One of the hardest things you can do whilst caring for a loved one with dementia is sharing news of a family death. How do you find the right words, navigating loss with a loved one with dementia. It’s such a tough decision to make whether to tell the truth or protect them from such sad news that can only cause sorrow whilst also juggling your own emotions dealing with grief and guilt.
In today’s blog, I share my reflections on whether to discuss loss with a loved one with dementia, the uncertainty & weighing up what the right thing to do is.
Losing a Sister
Last week, my mum’s only sister died, my aunt who I hadn’t seen in a long time. It was sudden and unexpected. To get the news on Monday morning was a shock and worse that I had to be the person who shared the news with my siblings as well as decide whether to share the news with mum. I didn’t know how upset mum would be. It was hard emotionally dealing with the grief and anxiety of telling her. The thought of causing more confusion and distress weighed down on me.
To Tell or Not to Tell
Is it OK to lie or to withhold information? Is it right to do that? I know the argument that you shouldn’t lie. It’s best to be truthful. We’re all raised with that in mind to never lie, that it’s wrong. But what happens when someone has late-stage dementia? Do you hide the truth to avoid upsetting them, or obscure the truth a little to protect them? It’s a delicate balancing act on whether to share the news and cause distress or to withhold and trample on their right to know.
Coping with guilt
There’s also guilt for even thinking of withholding this information. Holding onto a secret carries a heavy burden, and to be honest, you cannot keep something like this a secret. Every decision I make as a caregiver is in mum’s best interest, but there’s always guilt involved even when it is for her emotional or physical well-being. I explain most things to her before we do them, but comprehension is fleeting, or mum just agrees. But this is different.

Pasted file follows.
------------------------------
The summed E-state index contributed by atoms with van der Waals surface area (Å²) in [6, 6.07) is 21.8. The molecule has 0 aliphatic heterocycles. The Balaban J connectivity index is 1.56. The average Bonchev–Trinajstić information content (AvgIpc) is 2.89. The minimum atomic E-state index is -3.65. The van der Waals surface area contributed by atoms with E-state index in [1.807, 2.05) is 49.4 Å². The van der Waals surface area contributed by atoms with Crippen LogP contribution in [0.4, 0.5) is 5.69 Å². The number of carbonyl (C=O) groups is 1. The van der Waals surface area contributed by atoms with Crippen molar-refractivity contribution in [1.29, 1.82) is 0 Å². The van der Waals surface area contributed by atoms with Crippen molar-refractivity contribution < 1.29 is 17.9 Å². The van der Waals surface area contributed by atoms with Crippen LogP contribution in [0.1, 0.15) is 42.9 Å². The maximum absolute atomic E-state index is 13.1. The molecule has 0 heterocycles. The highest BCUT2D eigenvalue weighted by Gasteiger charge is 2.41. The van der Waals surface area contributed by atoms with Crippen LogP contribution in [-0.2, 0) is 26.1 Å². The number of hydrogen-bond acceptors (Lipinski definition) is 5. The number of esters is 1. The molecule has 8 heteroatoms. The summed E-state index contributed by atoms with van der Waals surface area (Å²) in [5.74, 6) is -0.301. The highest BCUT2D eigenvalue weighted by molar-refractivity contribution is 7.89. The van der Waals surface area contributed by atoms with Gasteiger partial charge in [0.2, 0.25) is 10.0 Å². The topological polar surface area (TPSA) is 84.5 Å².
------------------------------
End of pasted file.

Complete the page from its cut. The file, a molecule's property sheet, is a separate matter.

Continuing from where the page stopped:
Therapeutic fibbing is a strategy used in dementia caregiving. It’s a way of telling a white lie, or part of the truth, or redirecting altogether to avoid causing distress or confusion or scaring the person you care for.
For example, if someone with dementia repeatedly asks about going home, you might say the car is in the garage so we’ll stay here tonight (if you’ve exhausted all the possible underlying reasons that could cause the repetition) or you can redirect by asking what their home is like, are they hungry etc so the focus moves away from going home to something else?
Withholding information, lying by omission, is part of that. Is it right to do that to protect their well-being? Is it fair to make that decision for them?
I know the question of telling white lies will rub some people up the wrong way and you will disagree with me. But I’ll be honest, I use them like the example above, but this was different. I hadn’t encountered this situation before, the death of a direct family member. Mum was close to her sister, but they hadn’t seen each other since they diagnosed mum with dementia as she lived abroad. She was always in mum’s thoughts and regularly came up in conversation.
Not Quite What We Expected!
There’s no crystal ball on how she would react. We can guess but not know. What I know is that mum would want to be told, however hard that might be. I felt she should be told, however horrible that might be, she deserved to know.
But on that day, my estranged sister had plans to be with Mum. In the end, the burden didn’t fall on me. My brother took the responsibility to tell mum.
He told her, but Mum didn’t react at all. She didn’t seem to register it at all and continued with what she was doing. We didn’t see the reaction we expected, and there was concern that it might be delayed.
It’s been almost a week now and mum hasn’t talked about it or shown any signs of grief. So all that concern was for nothing.
There isn’t one answer to the right thing to do on sharing upsetting news. Different people have their beliefs on whether to use white lies or not. I want to highlight the importance of not being pressured into doing something you don’t believe in simply because it’s what others are doing. You know your loved one best, make the decision together with family or get professional support or advice. Remember that everything we do is with kindness, empathy and to maintain our loved one’s emotional well-being.
So have those conversations together as family, before any type of illness befalls you, do your advance planning and let your loved ones know your wishes.
Each caregiver journey is unique, and there’s no one-size-fits-all solution. You never know all your worries might have been for nothing like ours were, whatever the case I’m sorry for your loss, and hope this blog helps.
Til next week, here’s Kikki desperate to get out.